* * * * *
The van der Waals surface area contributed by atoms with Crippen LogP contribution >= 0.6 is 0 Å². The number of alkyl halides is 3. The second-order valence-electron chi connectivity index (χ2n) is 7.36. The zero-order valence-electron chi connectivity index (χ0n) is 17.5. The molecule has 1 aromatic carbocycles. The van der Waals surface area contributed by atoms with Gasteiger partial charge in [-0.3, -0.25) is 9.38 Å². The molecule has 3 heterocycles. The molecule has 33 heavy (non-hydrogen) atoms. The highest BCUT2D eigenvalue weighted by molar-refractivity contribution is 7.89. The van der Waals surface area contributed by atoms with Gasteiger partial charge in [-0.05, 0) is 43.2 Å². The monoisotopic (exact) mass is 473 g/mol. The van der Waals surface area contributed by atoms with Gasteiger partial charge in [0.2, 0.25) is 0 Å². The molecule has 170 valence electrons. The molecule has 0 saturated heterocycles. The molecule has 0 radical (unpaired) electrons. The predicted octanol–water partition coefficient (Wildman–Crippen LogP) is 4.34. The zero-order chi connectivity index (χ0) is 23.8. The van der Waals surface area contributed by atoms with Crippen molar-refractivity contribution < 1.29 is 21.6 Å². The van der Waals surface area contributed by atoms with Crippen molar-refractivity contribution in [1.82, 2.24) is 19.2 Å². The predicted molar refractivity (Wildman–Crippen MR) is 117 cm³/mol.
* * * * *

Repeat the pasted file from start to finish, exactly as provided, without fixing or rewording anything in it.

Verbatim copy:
The van der Waals surface area contributed by atoms with Crippen LogP contribution >= 0.6 is 0 Å². The number of alkyl halides is 3. The second-order valence-electron chi connectivity index (χ2n) is 7.36. The zero-order valence-electron chi connectivity index (χ0n) is 17.5. The molecule has 1 aromatic carbocycles. The van der Waals surface area contributed by atoms with Gasteiger partial charge in [-0.3, -0.25) is 9.38 Å². The molecule has 3 heterocycles. The molecule has 33 heavy (non-hydrogen) atoms. The highest BCUT2D eigenvalue weighted by molar-refractivity contribution is 7.89. The van der Waals surface area contributed by atoms with Gasteiger partial charge in [-0.05, 0) is 43.2 Å². The monoisotopic (exact) mass is 473 g/mol. The van der Waals surface area contributed by atoms with Gasteiger partial charge in [0.2, 0.25) is 0 Å². The molecule has 170 valence electrons. The molecule has 0 saturated heterocycles. The molecule has 0 radical (unpaired) electrons. The predicted octanol–water partition coefficient (Wildman–Crippen LogP) is 4.34. The zero-order chi connectivity index (χ0) is 23.8. The van der Waals surface area contributed by atoms with Crippen molar-refractivity contribution < 1.29 is 21.6 Å². The van der Waals surface area contributed by atoms with Crippen molar-refractivity contribution in [1.82, 2.24) is 19.2 Å². The predicted molar refractivity (Wildman–Crippen MR) is 117 cm³/mol.